Even when the Gestapo arrested him several times and interrogated him on charges of irregularities and of favoring Jews, Schindler would not desist. In 1943, at the invitation of the American Jewish Joint Distribution Committee, he undertook a highly risky journey to Budapest, where he met with two representatives of Hungarian Jewry. He reported to them about the desperate plight of the Jews in Poland and discussed possible ways of relief.
In March 1943, when the Cracow ghetto was being liquidated, and all the remaining Jews were being moved to the forced-labor camp of Plaszow, outside Cracow. Schindler asked SS-Haupsturmführer Amon Goeth, the brutal camp commandant and a personal drinking companion, to allow him to set up a special sub-camp for his own Jewish workers at the factory site in Zablocie. There he was better able to look after the Jews better, augmenting their below-subsistence diet with food bought on the black market with his own money. The factory compound was declared out of bounds for the SS guards who kept watch over the sub-camp.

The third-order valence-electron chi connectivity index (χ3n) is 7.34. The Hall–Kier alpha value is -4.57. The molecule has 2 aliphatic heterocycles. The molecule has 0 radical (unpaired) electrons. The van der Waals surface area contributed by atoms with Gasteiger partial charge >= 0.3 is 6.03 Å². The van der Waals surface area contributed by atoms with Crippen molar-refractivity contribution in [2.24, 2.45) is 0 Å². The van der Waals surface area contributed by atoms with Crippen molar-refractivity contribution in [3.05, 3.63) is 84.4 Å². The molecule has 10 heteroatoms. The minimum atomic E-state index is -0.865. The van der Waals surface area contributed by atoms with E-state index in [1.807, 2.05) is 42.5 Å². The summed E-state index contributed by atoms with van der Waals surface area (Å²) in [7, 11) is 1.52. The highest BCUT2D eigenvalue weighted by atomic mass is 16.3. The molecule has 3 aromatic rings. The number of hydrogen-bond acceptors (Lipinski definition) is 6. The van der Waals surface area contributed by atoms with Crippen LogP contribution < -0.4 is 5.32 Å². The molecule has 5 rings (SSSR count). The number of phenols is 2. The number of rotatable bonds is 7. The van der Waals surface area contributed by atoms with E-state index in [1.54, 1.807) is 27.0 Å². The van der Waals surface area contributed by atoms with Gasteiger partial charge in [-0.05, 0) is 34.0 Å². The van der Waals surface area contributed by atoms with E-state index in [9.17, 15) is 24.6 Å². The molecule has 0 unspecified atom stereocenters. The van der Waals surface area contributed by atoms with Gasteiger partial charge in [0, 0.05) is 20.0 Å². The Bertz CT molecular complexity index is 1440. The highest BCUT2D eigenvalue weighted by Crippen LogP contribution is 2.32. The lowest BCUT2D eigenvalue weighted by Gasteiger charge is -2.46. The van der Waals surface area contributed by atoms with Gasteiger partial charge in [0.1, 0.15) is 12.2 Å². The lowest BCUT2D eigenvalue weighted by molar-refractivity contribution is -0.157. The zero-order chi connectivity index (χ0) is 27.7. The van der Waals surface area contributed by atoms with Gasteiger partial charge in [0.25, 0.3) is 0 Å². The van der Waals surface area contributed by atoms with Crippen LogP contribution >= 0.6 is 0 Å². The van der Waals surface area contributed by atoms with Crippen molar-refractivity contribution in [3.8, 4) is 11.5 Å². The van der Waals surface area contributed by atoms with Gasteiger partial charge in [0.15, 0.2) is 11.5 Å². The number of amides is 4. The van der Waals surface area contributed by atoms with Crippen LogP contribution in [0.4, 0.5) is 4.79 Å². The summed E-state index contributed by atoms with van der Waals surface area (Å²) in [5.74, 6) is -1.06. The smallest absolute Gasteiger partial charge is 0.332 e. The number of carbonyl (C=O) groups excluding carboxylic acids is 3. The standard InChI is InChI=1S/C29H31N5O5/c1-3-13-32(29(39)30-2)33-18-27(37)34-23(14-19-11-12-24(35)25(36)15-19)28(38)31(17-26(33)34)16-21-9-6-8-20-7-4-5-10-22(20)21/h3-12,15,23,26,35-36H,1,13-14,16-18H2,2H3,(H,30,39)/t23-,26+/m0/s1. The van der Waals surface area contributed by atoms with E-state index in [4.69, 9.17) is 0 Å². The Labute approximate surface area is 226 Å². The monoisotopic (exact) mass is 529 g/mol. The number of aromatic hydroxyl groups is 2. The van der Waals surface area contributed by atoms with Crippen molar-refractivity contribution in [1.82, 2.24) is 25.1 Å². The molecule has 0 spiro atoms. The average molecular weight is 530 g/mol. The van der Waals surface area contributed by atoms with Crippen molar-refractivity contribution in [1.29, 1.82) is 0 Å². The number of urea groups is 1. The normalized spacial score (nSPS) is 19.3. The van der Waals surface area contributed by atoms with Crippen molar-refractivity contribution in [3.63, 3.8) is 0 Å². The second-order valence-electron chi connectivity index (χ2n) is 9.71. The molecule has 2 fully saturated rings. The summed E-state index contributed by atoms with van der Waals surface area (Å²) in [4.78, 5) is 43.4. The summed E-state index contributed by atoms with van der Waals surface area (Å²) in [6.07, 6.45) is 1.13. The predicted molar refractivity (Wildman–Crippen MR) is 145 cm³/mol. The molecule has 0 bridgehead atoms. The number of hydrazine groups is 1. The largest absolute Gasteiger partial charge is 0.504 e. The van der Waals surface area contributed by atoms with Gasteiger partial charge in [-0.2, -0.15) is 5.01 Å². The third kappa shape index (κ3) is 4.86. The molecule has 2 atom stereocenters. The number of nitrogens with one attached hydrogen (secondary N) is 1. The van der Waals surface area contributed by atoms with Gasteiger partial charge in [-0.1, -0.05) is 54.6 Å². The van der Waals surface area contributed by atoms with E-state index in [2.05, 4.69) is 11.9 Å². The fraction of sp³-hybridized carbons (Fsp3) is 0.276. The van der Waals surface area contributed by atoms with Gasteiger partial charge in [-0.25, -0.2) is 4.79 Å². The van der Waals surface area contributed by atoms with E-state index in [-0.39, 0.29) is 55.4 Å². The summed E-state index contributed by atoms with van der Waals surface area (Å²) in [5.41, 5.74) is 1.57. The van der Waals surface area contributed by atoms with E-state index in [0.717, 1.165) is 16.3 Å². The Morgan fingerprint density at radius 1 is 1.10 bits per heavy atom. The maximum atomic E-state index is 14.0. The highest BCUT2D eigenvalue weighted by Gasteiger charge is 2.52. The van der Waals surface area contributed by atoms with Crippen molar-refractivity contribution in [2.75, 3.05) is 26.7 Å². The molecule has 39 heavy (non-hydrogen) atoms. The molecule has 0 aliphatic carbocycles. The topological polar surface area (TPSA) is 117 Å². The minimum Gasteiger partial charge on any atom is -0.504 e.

In late 1944, when Plaszow and all its sub-camps had to be evacuated in face of the Russian advance, most of the camp inmates, totaling more than 20,000 men, women, and children, were sent to extermination camps. On receiving the order to evacuate, Schindler, who had approached the appropriate section in the Supreme Command of the Army (OKW), managed to obtain official authorization to continue production in a factory that he and his wife had set up in Brünnlitz, in their native Sudetenland. The entire work force from Zablocie-to which were furtively added many new names from the Plaszow camp-was supposed to move to the new factory site. However, instead of being brought to Brünnlitz, the 800 men-among them 700 Jews-and the 300 women on Schindler’s list were diverted to Gross-Rosen and to Auschwitz, respectively.